©Diane Stafford DipRSA

FEBRUARY 2008

How to make A Paper Clay Worm or Snail
by Diane Stafford
February 2008

Steps: 1. Make the Body 2. Make the ‘horns’ 3. Make eyes & nose 4. Attach 5. Create Mouth 6. Paint eyes 7. Dry 8. Seal Equipment: 1. Kids (optional) 2. Plastic Paper Clay 3. small pot of water 4. or paperclay slip 5. pointed object** 6. clean work area 7. Poster/acrylic paints 8. varnish ** a needle or similar to scratch & attach. see content re: pressed eyes & to create mouth.

Here’s a cheeky chappy that the kids will enjoy making. I’d love to take the credit for him, but this particular one is not one that I made myself, although the worms and snails my kids and I have made are very similar. This snail has actually had his top half dipped in glaze, wiped off his nose and eye surrounds and white glaze added to his inner eyes, before firing in a kiln.

For this HOW TO MAKE, if you

If you want to make have a kiln, then a worm you don’t you can fire him, if Decide whether you need to make the not you can leave want to make a ‘horns’ (the curly bit worm or a snail. him to air dry, on top of the head).

FIRST:

then seal.

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©Diane Stafford DipRSA

FEBRUARY 2008

ⒸWWW.ARTHOBBY.CO.UK February 2008

NEXT
Decide whether you want your worm or snail to be wandering freely or whether you want him standing on steadier ground.

If the paper clay is reasonably moist and ‘plastic’, the ends will stick together without any problem, if it’s a little on the dry side, just moisten the ends with a little bit of water.

To make a stand, take a small ball of clay and flatten it with the palm of your hand, or Try not to press them too hard in case you use a rolling pin or bottle to roll out to shape, flatten them. making it at least 3/4 of an inch thick. Put to one side until ready to assemble all Point to remember, paperclay is very light the features. and a stand needs to be long and wide enough so that the weight of the body Create the facial features doesn’t tip the whole thing over. For the OUTER Eyes and Nose, roll out THREE small balls of paper clay about the same size. Put to one side.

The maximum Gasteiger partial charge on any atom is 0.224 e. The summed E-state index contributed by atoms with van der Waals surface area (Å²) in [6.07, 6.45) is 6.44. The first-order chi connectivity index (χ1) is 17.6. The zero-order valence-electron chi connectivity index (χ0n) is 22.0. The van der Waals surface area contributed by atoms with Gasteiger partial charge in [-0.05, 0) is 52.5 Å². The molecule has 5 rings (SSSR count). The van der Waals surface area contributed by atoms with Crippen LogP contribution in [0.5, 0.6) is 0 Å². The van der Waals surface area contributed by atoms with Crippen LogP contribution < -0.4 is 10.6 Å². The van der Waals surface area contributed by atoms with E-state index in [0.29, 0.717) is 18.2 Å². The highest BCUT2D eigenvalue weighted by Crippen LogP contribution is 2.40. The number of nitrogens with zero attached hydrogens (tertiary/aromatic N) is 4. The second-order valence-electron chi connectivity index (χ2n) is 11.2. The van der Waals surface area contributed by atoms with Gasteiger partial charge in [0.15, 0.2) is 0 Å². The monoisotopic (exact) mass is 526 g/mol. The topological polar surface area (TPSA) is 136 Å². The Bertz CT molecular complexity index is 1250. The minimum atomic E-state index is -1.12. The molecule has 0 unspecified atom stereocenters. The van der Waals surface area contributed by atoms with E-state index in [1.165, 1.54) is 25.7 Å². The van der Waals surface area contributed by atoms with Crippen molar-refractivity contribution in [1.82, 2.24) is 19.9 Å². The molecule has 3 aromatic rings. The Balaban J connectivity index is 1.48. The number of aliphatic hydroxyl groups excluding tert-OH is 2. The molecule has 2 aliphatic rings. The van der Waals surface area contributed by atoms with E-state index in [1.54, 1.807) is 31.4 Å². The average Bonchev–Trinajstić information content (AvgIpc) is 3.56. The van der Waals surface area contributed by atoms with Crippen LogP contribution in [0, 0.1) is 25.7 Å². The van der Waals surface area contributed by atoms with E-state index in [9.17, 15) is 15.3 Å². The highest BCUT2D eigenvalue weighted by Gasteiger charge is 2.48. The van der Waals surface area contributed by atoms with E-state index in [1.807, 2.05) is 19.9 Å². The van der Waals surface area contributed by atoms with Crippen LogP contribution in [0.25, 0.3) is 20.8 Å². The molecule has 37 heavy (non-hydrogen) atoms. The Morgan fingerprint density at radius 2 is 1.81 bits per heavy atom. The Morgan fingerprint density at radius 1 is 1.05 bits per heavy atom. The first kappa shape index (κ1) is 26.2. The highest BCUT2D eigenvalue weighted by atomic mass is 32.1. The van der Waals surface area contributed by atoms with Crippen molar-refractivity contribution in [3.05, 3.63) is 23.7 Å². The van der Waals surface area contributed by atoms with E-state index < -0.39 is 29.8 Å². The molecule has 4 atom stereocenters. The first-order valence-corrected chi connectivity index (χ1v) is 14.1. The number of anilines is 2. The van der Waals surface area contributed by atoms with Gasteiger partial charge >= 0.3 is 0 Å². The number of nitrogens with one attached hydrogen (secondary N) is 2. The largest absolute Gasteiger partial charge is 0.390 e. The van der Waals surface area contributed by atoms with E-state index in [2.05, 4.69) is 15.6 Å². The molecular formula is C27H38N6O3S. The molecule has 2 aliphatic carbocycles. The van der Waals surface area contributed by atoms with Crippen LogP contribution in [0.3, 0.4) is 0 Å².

To Make The BODY
For both a snail or worm:

For the INNER eyes, roll out TWO smaller balls of paper clay. Put to one side.

Roll out a piece of dough into a sausage shape about an inch and a half thick - or bigger if you want a giant one - and make that long enough to be able to fold/shape his You should now have the body, base if you body into an ‘S’ bend. have one, all the facial features and snail horns if you are making a snail, ready and You should shape the body into the ‘U’ waiting to be assembled. before it dries, you may require a drop of water to fix the touching parts. The body should be in it’s “S” shape and be able to stand steadily. Holding the body gently but firmly, tap the body on a firm surface to create a flattened Attaching: base are for your worm/snail to be able to stand upright. For clay pieces to stick together and stay together there needs to be a secure bond If you have made a stand for him, refer to the created. assembling instructions to attach.

Attaching

AFTER YOU HAVE MADE THE BODY For a snail only, make a long thin sausage, to scale, so it balances the size of the snail’s body Bend the sausage length into a U shape, curling the ends in and over to resemble the picture.

This is where the magic of paper clay comes in. Because paper clay has cellulose fibers in it, from the paper obviously, and when you follow the cross hatching technique, explained below, the combination of water, clay and hollow fibers creates an interconnected bond, adding security to the connecting parts.

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©Diane Stafford DipRSA

FEBRUARY 2008

ⒸWWW.ARTHOBBY.CO.UK February 2008

Assembling Parts cross hatching & attaching